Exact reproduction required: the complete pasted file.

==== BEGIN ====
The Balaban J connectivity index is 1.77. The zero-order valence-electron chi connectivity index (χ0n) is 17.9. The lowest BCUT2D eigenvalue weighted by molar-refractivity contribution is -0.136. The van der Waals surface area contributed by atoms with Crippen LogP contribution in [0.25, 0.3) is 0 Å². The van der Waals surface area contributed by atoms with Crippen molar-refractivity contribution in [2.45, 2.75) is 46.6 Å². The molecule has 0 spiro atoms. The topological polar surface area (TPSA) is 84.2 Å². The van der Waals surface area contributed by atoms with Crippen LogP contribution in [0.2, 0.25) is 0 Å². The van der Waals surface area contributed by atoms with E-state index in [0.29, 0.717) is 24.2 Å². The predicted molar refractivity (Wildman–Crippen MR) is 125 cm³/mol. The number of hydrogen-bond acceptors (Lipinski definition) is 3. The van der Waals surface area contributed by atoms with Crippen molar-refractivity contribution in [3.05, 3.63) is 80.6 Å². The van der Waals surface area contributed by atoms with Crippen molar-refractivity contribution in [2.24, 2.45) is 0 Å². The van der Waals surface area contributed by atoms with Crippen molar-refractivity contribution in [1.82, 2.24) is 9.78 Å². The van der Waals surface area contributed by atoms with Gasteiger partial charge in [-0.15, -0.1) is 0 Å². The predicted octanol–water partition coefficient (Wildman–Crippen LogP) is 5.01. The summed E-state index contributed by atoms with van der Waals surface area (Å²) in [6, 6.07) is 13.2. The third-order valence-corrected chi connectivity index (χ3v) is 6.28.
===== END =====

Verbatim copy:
The Balaban J connectivity index is 1.77. The zero-order valence-electron chi connectivity index (χ0n) is 17.9. The lowest BCUT2D eigenvalue weighted by molar-refractivity contribution is -0.136. The van der Waals surface area contributed by atoms with Crippen LogP contribution in [0.25, 0.3) is 0 Å². The van der Waals surface area contributed by atoms with Crippen molar-refractivity contribution in [2.45, 2.75) is 46.6 Å². The molecule has 0 spiro atoms. The topological polar surface area (TPSA) is 84.2 Å². The van der Waals surface area contributed by atoms with Crippen LogP contribution in [0.2, 0.25) is 0 Å². The van der Waals surface area contributed by atoms with E-state index in [0.29, 0.717) is 24.2 Å². The predicted molar refractivity (Wildman–Crippen MR) is 125 cm³/mol. The number of hydrogen-bond acceptors (Lipinski definition) is 3. The van der Waals surface area contributed by atoms with Crippen molar-refractivity contribution in [3.05, 3.63) is 80.6 Å². The van der Waals surface area contributed by atoms with Crippen molar-refractivity contribution in [2.24, 2.45) is 0 Å². The van der Waals surface area contributed by atoms with Crippen molar-refractivity contribution in [1.82, 2.24) is 9.78 Å². The van der Waals surface area contributed by atoms with Gasteiger partial charge in [-0.15, -0.1) is 0 Å². The predicted octanol–water partition coefficient (Wildman–Crippen LogP) is 5.01. The summed E-state index contributed by atoms with van der Waals surface area (Å²) in [6, 6.07) is 13.2. The third-order valence-corrected chi connectivity index (χ3v) is 6.28.